China has been an active player in international financial governance institutions - like the World Trade Organisation (WTO), International Monetary Fund (IMF), and World Bank. However, its engagement here is driven more by cooperation on economic policies rather than full integration. While Beijing has fulfilled its commitments as a member, it has been visibly unwilling to take on additional responsibility commensurate with its global economic heavyweight position.
For instance, Beijing has refused membership of the Government Procurement Arrangement under the WTO, Development Assistance Committee, and Paris Club of creditor states. Essentially, this partial integration has created a space for Beijing to operate outside the norms and standards set under these forums; for example, China is under no obligation to adhere to fair and liberal lending practices under the BRI. Simultaneously, in its “quest for great power identity”, China has sought to benefit from the existing Bretton Woods order while creating its own system with Chinese characteristics, such as creating the Asian Infrastructure Investment Bank (AIIB).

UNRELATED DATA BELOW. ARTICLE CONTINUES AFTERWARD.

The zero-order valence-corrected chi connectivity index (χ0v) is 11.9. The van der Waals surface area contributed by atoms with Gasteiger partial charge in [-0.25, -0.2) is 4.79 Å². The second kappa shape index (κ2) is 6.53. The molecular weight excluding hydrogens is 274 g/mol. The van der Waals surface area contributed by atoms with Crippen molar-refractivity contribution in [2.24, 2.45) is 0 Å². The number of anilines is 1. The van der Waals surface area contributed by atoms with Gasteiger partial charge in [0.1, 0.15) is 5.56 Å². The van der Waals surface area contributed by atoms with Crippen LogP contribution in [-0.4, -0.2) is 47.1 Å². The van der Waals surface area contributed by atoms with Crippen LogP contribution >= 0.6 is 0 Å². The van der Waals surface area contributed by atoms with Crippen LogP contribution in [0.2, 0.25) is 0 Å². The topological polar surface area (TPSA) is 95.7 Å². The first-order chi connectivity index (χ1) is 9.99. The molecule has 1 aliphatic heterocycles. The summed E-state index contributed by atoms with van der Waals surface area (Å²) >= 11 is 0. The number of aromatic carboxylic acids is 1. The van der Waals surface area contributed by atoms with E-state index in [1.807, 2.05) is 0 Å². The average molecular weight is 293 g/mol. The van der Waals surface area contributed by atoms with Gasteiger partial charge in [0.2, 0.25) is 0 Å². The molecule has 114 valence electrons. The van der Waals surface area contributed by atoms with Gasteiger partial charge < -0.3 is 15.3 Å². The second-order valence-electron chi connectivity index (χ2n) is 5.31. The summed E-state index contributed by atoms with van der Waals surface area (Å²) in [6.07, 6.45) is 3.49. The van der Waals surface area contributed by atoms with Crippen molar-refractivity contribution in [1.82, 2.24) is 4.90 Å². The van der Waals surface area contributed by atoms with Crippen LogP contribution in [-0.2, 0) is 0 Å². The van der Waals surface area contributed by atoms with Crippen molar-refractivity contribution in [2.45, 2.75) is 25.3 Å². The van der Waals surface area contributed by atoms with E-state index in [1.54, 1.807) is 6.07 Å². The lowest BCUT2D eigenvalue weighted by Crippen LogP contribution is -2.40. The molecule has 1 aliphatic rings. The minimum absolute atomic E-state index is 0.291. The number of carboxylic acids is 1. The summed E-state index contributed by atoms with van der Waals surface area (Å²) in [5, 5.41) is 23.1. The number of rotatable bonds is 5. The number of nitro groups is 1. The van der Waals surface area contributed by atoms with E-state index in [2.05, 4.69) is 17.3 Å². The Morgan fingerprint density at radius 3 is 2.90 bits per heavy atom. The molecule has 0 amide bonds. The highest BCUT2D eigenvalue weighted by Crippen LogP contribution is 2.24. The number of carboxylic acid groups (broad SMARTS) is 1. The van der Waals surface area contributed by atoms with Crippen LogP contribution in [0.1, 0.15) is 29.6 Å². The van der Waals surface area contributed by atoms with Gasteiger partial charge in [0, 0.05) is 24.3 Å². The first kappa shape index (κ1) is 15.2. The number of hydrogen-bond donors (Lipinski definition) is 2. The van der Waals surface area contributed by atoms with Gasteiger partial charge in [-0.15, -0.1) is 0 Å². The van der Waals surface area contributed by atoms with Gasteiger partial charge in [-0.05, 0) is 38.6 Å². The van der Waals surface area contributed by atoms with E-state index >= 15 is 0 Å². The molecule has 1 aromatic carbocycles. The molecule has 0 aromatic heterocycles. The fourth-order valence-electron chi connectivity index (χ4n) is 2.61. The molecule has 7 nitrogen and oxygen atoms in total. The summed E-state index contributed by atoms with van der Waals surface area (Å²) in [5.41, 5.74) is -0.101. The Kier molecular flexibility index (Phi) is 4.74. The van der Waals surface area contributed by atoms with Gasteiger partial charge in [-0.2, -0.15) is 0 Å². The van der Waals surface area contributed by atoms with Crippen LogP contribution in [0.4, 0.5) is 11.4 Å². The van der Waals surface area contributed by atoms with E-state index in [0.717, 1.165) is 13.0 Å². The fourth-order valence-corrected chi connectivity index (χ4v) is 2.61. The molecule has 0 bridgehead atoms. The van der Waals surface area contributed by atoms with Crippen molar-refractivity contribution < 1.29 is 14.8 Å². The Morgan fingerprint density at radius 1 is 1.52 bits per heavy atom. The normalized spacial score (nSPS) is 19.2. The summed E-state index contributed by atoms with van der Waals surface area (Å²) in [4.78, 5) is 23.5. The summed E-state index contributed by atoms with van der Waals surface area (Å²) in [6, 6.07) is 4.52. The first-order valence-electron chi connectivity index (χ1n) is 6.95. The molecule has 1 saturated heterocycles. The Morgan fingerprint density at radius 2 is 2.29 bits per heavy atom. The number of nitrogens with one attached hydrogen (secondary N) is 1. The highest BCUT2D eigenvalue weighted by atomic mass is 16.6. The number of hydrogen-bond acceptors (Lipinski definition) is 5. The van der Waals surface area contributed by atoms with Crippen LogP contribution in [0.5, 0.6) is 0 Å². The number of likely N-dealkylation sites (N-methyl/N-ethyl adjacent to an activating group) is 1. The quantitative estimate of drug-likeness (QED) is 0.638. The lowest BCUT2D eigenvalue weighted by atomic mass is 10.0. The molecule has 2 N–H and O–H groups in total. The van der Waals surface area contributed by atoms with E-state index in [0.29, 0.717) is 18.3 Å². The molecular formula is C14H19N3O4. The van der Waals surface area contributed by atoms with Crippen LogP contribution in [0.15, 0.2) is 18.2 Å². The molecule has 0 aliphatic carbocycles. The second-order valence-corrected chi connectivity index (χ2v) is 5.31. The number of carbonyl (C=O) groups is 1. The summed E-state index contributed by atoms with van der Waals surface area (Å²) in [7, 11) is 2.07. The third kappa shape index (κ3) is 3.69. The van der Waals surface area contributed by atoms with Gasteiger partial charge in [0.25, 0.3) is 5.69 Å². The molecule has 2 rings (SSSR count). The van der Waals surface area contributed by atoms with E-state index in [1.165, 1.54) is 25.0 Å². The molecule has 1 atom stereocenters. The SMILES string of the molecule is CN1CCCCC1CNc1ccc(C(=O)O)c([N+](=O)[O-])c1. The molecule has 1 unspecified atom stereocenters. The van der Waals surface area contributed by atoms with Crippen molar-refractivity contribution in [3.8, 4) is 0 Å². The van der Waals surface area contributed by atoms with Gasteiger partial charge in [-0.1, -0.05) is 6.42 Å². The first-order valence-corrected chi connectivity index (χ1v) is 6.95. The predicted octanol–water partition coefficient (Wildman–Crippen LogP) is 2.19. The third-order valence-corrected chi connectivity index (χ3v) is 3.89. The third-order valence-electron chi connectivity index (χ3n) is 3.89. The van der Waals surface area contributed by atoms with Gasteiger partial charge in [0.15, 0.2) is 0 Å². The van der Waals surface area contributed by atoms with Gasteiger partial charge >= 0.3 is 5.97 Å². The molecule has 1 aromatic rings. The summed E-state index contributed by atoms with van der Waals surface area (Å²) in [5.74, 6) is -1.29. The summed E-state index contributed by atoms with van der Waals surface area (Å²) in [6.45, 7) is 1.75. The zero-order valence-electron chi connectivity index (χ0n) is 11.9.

The change of international politics and the business climate is a trend that cannot be stopped. As a country that plays a significant role in the network of global trade, development and governance, the onus falls on China's government and corporations in adjusting themselves to the post pandemic era. In the near future, China's economic diplomacy is expected to draw further from the contours of its ‘mask diplomacy' and ‘vaccine diplomacy' under the Health Silk Road.
Xi's 2021 Davos speech highlighted Beijing's intentions to build its soft power by enhancing international economic trust in China. In the coming times, while self-reliance and bolstering its domestic economy will be a key focus under the dual circulation strategy, Beijing will likely seek to assume a leadership role in international economic organizations by capitalizing on its economic resilience while pushing to forge a broader continental connect under the BRI.
Dr. Jagannath Panda is a Research Fellow and Centre Coordinator for East Asia at the Manohar Parrikar Institute for Defence Studies and Analyses (MP-IDSA), New Delhi. He is the Series Editor for “Routledge Studies on Think Asia”. Dr. Panda tweets at: @jppjagannath1